The exterior of the Kind Project

The Kind Project, with 148 studio apartments, opened last year in West Sacramento. (Photo by Stefan Deliivanov)

The off-black concrete buildings are surrounded by mature oak trees shading multiple outdoor living spaces dotted with cheerful orange Adirondack chairs and barbecues that invite neighborly outdoor lounging in a configuration every bit as generously stylish as the higher-rent apartments in the neighboring Bridge District, or the Ice Blocks on the R Street Corridor.

Inside, the apartments all have polished concrete floors and gallery white walls that stretch 12 feet to blond wood ceilings. The kitchens have matte black cabinets and fixtures, visually echoing the kitchens in the upscale Didion. There’s that eye Young has for achieving an aspirational look whatever the price point.

The black trend in architectural façades and accents has found its way to HGTV by now, but Young was an early adopter. It’s long been her signature color, in her wardrobe and her buildings. She uses black the way a set designer would—as a dramatic background that intensifies the colors of life. Stand on the polished concrete floor of one of her rooms, framed against a wall of black cabinetry and bathed in light falling through a tall window, and you feel like the main character in a prestige drama. It’s a far cry from the beige-carpeted holding cells so many of us inhabit at work and at home. “We want Mondays to feel like Saturdays and home to feel like vacation,” Urban Elements’ mission statement declares. Yes, Julie Young wants your entire life to be a beige-free zone.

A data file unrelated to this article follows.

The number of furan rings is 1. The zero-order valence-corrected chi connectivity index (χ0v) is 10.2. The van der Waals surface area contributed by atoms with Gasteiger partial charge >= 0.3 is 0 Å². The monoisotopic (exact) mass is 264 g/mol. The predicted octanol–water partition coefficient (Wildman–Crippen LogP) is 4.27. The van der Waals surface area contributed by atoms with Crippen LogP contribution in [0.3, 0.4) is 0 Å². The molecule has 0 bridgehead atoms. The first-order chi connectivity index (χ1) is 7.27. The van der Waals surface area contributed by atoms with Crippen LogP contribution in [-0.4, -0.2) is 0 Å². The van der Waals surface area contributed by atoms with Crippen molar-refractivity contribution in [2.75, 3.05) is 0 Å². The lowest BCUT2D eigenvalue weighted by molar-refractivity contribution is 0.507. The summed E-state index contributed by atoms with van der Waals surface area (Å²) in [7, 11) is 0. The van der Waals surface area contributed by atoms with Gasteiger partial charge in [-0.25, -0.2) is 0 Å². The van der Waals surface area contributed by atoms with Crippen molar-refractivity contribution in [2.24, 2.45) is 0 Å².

It worked. Within 45 days of its opening last spring, the project was fully occupied and had a 60-person wait list. “We don’t need a model home here,” Young says. “When a new resident comes to tour the property, people throw their doors open like, ‘Come see what I’ve done with my home!’ ”

That was the plan: a real community, buzzing with active, energetic singletons of all ages and persuasions, from baristas to coders to pensioners—a lot like the kind of older apartment buildings you used to find in abundance in bustling metropolises like New York, Chicago and San Francisco before everything was co-opted and condo-minimized, pushing out the artists and the old folks.